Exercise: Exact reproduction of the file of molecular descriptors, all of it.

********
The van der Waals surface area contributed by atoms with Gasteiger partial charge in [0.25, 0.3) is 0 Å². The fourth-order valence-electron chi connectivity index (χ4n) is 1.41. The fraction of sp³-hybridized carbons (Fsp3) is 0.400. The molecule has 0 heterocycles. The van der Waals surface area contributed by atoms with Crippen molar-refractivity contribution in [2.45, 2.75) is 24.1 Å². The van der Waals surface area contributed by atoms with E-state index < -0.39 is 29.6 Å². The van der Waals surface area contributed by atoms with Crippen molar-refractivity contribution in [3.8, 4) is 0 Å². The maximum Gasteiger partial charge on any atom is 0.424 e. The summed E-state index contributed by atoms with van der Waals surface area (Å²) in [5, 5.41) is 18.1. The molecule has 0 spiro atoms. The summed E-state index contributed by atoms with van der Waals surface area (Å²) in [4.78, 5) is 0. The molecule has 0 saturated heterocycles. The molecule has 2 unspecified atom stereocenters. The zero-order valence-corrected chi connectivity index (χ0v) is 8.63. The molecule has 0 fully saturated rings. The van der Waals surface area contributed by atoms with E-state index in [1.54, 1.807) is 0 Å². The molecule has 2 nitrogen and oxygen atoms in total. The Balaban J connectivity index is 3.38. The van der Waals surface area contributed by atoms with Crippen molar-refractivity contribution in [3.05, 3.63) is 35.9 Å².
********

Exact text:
The van der Waals surface area contributed by atoms with Gasteiger partial charge in [0.25, 0.3) is 0 Å². The fourth-order valence-electron chi connectivity index (χ4n) is 1.41. The fraction of sp³-hybridized carbons (Fsp3) is 0.400. The molecule has 0 heterocycles. The van der Waals surface area contributed by atoms with Crippen molar-refractivity contribution in [2.45, 2.75) is 24.1 Å². The van der Waals surface area contributed by atoms with E-state index < -0.39 is 29.6 Å². The van der Waals surface area contributed by atoms with Crippen molar-refractivity contribution in [3.8, 4) is 0 Å². The maximum Gasteiger partial charge on any atom is 0.424 e. The summed E-state index contributed by atoms with van der Waals surface area (Å²) in [5, 5.41) is 18.1. The molecule has 0 spiro atoms. The summed E-state index contributed by atoms with van der Waals surface area (Å²) in [4.78, 5) is 0. The molecule has 0 saturated heterocycles. The molecule has 2 unspecified atom stereocenters. The zero-order valence-corrected chi connectivity index (χ0v) is 8.63. The molecule has 0 fully saturated rings. The van der Waals surface area contributed by atoms with E-state index in [1.54, 1.807) is 0 Å². The molecule has 2 nitrogen and oxygen atoms in total. The Balaban J connectivity index is 3.38. The van der Waals surface area contributed by atoms with Crippen molar-refractivity contribution in [3.05, 3.63) is 35.9 Å².